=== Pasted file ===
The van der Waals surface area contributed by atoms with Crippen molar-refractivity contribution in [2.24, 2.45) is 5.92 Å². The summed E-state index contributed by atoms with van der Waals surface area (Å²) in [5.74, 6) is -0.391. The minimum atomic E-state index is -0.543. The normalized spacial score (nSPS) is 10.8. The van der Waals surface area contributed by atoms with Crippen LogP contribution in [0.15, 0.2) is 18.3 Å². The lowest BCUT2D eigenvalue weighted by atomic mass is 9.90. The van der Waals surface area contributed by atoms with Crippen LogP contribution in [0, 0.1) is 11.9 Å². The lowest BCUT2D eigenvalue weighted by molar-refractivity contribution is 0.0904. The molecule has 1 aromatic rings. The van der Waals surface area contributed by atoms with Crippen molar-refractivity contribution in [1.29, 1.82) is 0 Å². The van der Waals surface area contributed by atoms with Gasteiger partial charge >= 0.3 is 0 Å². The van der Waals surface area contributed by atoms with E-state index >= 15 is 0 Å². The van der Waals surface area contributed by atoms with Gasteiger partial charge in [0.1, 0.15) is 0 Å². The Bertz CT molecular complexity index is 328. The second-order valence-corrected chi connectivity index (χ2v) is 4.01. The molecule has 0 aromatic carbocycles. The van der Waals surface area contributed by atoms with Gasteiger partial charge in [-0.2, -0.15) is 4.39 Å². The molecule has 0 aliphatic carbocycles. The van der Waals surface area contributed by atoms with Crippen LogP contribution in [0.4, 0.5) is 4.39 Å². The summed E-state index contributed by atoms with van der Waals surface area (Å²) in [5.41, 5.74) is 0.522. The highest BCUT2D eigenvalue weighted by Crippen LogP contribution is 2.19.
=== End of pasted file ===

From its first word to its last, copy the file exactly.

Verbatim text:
The van der Waals surface area contributed by atoms with Crippen molar-refractivity contribution in [2.24, 2.45) is 5.92 Å². The summed E-state index contributed by atoms with van der Waals surface area (Å²) in [5.74, 6) is -0.391. The minimum atomic E-state index is -0.543. The normalized spacial score (nSPS) is 10.8. The van der Waals surface area contributed by atoms with Crippen LogP contribution in [0.15, 0.2) is 18.3 Å². The lowest BCUT2D eigenvalue weighted by atomic mass is 9.90. The van der Waals surface area contributed by atoms with Crippen LogP contribution in [0, 0.1) is 11.9 Å². The lowest BCUT2D eigenvalue weighted by molar-refractivity contribution is 0.0904. The molecule has 1 aromatic rings. The van der Waals surface area contributed by atoms with Crippen molar-refractivity contribution in [1.29, 1.82) is 0 Å². The van der Waals surface area contributed by atoms with Gasteiger partial charge >= 0.3 is 0 Å². The van der Waals surface area contributed by atoms with E-state index >= 15 is 0 Å². The van der Waals surface area contributed by atoms with Gasteiger partial charge in [0.1, 0.15) is 0 Å². The Bertz CT molecular complexity index is 328. The second-order valence-corrected chi connectivity index (χ2v) is 4.01. The molecule has 0 aromatic carbocycles. The van der Waals surface area contributed by atoms with Gasteiger partial charge in [-0.2, -0.15) is 4.39 Å². The molecule has 0 aliphatic carbocycles. The van der Waals surface area contributed by atoms with Crippen LogP contribution in [0.4, 0.5) is 4.39 Å². The summed E-state index contributed by atoms with van der Waals surface area (Å²) in [5.41, 5.74) is 0.522. The highest BCUT2D eigenvalue weighted by Crippen LogP contribution is 2.19.